The Tax Practitioners Board (TPB) has released final guidelines for financial advisers on key issues of PI insurance and education requirements under the TASA regime.
Included in the guidelines will be pertinent information for financial advisers including: what is a tax (financial) advice service, professional indemnity (PI) insurance requirements, and continuing professional education (CPE) for tax (financial) advisers.
The TPB has reiterated that the key guidance policies are intended to assist registered tax financial advisers to further understand their obligations under the Tax Agent Services Act 2009.
From 1 July 2014, AFS licensees and authorised representatives who register as tax (financial) advisers are required to maintain PI insurance and complete continuing professional education that meets the TPB’s requirements, as stipulated in the previous government’s amendments to the Tax Agent Services Act.
Dante De Gori, Financial Planning Association of Australia general manager, policy and conduct said that “in practice any individual who is authorised or licensed to provide personal financial product advice is likely to be captured by the new regime and TPB registration requirement.”
De Gori added that, “from July 1, financial advisers who come under the regime may use a relevant disclaimer when they provide tax (financial) advice services for a fee or other reward within statements of advice – though this disclosure option is only available until December 2015, after which point full TPB registration will be expected, according to TPB documents.”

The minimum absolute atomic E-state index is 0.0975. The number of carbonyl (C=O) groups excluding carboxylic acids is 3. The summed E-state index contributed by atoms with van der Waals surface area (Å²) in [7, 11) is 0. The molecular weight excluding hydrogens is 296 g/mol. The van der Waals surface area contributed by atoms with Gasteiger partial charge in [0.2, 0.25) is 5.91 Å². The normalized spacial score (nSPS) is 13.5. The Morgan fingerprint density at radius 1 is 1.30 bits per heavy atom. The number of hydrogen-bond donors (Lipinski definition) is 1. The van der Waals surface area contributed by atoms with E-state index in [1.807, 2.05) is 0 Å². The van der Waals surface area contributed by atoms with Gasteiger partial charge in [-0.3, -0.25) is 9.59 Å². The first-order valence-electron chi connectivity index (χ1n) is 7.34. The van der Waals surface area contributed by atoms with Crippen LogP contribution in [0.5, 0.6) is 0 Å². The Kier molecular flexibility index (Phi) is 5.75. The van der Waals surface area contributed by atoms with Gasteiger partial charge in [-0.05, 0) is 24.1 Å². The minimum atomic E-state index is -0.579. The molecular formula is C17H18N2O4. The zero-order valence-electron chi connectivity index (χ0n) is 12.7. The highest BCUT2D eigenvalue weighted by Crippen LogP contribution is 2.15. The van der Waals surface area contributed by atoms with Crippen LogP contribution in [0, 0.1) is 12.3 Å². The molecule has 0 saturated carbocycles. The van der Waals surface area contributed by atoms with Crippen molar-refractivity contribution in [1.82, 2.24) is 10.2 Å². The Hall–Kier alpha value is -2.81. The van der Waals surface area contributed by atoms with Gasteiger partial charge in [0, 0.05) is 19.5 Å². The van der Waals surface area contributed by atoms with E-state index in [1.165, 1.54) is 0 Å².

The TPB has also ruled in favour of making it mandatory for registered advisers to complete a minimum of 60 hours of continuing professional education (CPD) over three years”, including no less than seven hours in any given year.
Earlier this year, the TPB released their Exposure Draft Explanatory Paper inviting comments and submissions in relation to their proposed continuing professional education policy requirements for registered tax financial advisers. The paper was met with disapproval from various industry groups including the Association of Financial Advisers whose COO Phil
Anderson claimed that the, “20 hours a year requirement was a lot; “particularly for advisers for whom tax advice is an insignificant part of what they do.” He added that, ”whilst we support increasing the levels of education and training on taxation matters, we are concerned that one standard is being set for all, including those who provide a very limited level of taxation advice.”
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